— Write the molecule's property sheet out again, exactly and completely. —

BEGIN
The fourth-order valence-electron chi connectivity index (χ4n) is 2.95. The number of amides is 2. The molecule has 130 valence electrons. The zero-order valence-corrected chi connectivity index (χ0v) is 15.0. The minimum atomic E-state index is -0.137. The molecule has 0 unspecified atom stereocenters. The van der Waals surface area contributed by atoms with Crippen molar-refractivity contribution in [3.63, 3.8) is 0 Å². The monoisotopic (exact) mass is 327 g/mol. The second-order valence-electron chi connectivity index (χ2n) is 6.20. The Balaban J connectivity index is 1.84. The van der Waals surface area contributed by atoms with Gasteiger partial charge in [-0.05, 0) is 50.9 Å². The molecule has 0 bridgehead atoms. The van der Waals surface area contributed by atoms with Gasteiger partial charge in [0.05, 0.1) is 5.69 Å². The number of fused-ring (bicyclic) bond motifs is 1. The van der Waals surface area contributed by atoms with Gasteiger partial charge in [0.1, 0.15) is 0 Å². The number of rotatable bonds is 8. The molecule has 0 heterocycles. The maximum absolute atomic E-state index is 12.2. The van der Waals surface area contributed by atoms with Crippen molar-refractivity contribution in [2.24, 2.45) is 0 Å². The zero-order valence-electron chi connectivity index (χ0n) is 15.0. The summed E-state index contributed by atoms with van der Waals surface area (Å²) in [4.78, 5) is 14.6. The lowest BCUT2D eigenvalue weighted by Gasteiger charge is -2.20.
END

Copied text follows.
The fourth-order valence-electron chi connectivity index (χ4n) is 2.95. The number of amides is 2. The molecule has 130 valence electrons. The zero-order valence-corrected chi connectivity index (χ0v) is 15.0. The minimum atomic E-state index is -0.137. The molecule has 0 unspecified atom stereocenters. The van der Waals surface area contributed by atoms with Crippen molar-refractivity contribution in [3.63, 3.8) is 0 Å². The monoisotopic (exact) mass is 327 g/mol. The second-order valence-electron chi connectivity index (χ2n) is 6.20. The Balaban J connectivity index is 1.84. The van der Waals surface area contributed by atoms with Gasteiger partial charge in [-0.05, 0) is 50.9 Å². The molecule has 0 bridgehead atoms. The van der Waals surface area contributed by atoms with Gasteiger partial charge in [0.05, 0.1) is 5.69 Å². The number of fused-ring (bicyclic) bond motifs is 1. The van der Waals surface area contributed by atoms with Gasteiger partial charge in [0.1, 0.15) is 0 Å². The number of rotatable bonds is 8. The molecule has 0 heterocycles. The maximum absolute atomic E-state index is 12.2. The van der Waals surface area contributed by atoms with Crippen molar-refractivity contribution in [2.24, 2.45) is 0 Å². The zero-order valence-electron chi connectivity index (χ0n) is 15.0. The summed E-state index contributed by atoms with van der Waals surface area (Å²) in [4.78, 5) is 14.6. The lowest BCUT2D eigenvalue weighted by Gasteiger charge is -2.20.